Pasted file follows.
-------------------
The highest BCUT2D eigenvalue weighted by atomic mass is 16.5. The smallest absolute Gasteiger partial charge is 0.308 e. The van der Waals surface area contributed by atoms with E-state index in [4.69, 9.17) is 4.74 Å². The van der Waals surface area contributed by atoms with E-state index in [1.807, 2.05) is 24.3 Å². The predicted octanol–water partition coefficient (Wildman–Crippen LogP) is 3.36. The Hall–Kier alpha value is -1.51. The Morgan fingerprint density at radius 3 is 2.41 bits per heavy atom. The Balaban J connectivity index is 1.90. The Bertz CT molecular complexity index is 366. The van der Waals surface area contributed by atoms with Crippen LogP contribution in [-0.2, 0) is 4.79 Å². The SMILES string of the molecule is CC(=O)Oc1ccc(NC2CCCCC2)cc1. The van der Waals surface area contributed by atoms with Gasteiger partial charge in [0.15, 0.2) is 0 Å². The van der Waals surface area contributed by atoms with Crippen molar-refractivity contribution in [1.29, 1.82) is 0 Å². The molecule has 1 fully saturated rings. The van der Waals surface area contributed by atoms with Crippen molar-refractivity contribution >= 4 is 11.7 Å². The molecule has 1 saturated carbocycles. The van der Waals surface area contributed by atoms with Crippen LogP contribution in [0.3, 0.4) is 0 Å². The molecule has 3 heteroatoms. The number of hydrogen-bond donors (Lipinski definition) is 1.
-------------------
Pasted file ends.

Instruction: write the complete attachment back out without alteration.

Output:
The highest BCUT2D eigenvalue weighted by atomic mass is 16.5. The smallest absolute Gasteiger partial charge is 0.308 e. The van der Waals surface area contributed by atoms with E-state index in [4.69, 9.17) is 4.74 Å². The van der Waals surface area contributed by atoms with E-state index in [1.807, 2.05) is 24.3 Å². The predicted octanol–water partition coefficient (Wildman–Crippen LogP) is 3.36. The Hall–Kier alpha value is -1.51. The Morgan fingerprint density at radius 3 is 2.41 bits per heavy atom. The Balaban J connectivity index is 1.90. The Bertz CT molecular complexity index is 366. The van der Waals surface area contributed by atoms with Crippen LogP contribution in [-0.2, 0) is 4.79 Å². The SMILES string of the molecule is CC(=O)Oc1ccc(NC2CCCCC2)cc1. The van der Waals surface area contributed by atoms with Gasteiger partial charge in [0.15, 0.2) is 0 Å². The van der Waals surface area contributed by atoms with Crippen molar-refractivity contribution in [1.29, 1.82) is 0 Å². The molecule has 1 fully saturated rings. The van der Waals surface area contributed by atoms with Crippen molar-refractivity contribution >= 4 is 11.7 Å². The molecule has 1 saturated carbocycles. The van der Waals surface area contributed by atoms with Crippen LogP contribution in [0.3, 0.4) is 0 Å². The molecule has 3 heteroatoms. The number of hydrogen-bond donors (Lipinski definition) is 1.